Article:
Reducing your impact starts with this mindset shift.
To those of you who have not yet jumped on the sustainable living bandwagon, consider recent research that demonstrates the prevalence of carcinogenic chemicals in our foods, body products, and home supplies. This isnt made up or unfounded, but there is actual long term research demonstrating the negative effects of these chemicals in our bodies.
You heard that right. We’ve actually been using harmful chemicals in every day life for so long (read: decades), that researchers have been able to demonstrate a cause and effect relationship between the small, everyday exposures throughout a lifetime, and the negative effects when we’re older. Wow.
Think about how replacing dangerous chemicals with safer products might benefit our physical health!
Not only does the sustainable living mindset promote safer product usage, but it also promotes the betterment of our earth.
In the same way that personal health is more than just an absence of symptoms, health of the earth is more than just an absence of problems. We should be aiming to improve our earth, not just plateau, and certainly not decline (i.e., what we are doing now in our non-green society).
Why NOT help the environment?
Some people that I know find it crazy that I don’t use paper towels and that I haven’t bought plastic baggies since college. My husband included.
My husband would gladly use six paper towels when a cloth would do, as I’m sure many other people would.
When we engage in behaviors like this (e.g., wasting paper towels) we show others that we value convenience and routine over respect.
However, in today’s world, sustainable choices are often times just as convenient as the conventional choice.
Here’s an example: While I choose to use a homemade detergent because it’s cheaper (check out the detergent I use – One batch cost $20 and lasted multiple years!), you can purchase laundry detergents without harmful chemicals just as easily today as the mainstream brands.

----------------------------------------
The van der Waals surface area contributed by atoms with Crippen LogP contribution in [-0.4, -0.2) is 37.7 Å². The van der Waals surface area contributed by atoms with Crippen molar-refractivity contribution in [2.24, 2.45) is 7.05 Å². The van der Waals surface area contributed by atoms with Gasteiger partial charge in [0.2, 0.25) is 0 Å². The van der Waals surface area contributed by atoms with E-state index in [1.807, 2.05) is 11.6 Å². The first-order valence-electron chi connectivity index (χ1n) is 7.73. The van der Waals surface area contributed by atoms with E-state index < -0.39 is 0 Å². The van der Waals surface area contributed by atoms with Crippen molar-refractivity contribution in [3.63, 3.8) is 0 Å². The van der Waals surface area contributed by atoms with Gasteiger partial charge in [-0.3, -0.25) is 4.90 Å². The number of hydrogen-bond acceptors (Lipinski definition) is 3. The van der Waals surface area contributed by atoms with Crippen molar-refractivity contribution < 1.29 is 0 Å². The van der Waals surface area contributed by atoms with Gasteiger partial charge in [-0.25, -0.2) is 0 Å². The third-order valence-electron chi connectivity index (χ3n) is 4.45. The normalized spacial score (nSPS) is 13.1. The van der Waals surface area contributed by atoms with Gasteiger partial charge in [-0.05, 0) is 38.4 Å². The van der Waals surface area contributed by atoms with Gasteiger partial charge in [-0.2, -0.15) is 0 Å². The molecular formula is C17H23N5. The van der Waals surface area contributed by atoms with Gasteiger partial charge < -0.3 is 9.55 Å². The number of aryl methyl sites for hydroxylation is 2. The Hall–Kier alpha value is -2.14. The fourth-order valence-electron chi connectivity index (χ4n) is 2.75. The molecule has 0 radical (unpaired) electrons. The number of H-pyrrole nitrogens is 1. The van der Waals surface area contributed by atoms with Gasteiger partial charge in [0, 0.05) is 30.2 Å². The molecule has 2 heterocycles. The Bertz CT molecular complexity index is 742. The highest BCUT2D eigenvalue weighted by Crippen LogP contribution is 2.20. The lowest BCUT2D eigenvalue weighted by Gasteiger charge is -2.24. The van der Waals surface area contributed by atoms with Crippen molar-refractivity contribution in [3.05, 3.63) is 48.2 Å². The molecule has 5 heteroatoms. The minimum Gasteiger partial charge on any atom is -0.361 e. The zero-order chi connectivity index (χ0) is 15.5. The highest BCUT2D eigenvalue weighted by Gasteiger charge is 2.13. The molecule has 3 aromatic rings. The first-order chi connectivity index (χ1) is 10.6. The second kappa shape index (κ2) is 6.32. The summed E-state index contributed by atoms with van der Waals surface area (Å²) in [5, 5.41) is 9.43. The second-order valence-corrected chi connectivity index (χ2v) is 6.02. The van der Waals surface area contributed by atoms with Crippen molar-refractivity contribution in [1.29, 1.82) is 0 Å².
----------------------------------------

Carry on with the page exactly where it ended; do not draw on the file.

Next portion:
- Seventh Generation Liquid Laundry Detergent
- Mrs. Myer’s Liquid Laundry Detergent
- Molly’s Suds Detergent Powder
While you totally can make your own products at home, have a farm, etc., sustainable living can be more convenient and easy than you might think.
When we as consumers start choosing the products that are better for our bodies and the environment more often, more and more producers will begin to make these products even more accessible and convenient to access and choose.
Adopting a sustainable living mindset helps both you and the environment and requires minimal changes on your part in today’s world.
Sustainable Living Principles
While many people talk about sustainable living in terms of what product can you buy, we’re going to address the issue in terms of guiding principles.
It’s more helpful for me to tell you why you should use a stainless steel straw rather than just giving you links to websites you can purchase them.
This is a mindset shift, not just a trendy choice.
You can make whatever changes you want given these principles, and they explain why you might change detergents or quit paper towels, or start growing your own food.
Knowing the guiding principles of sustainable living can help you make intentional and independent, choices that best fits the health of your own family and the environment.
1. Reduce Your Waste & Choose Re-Usable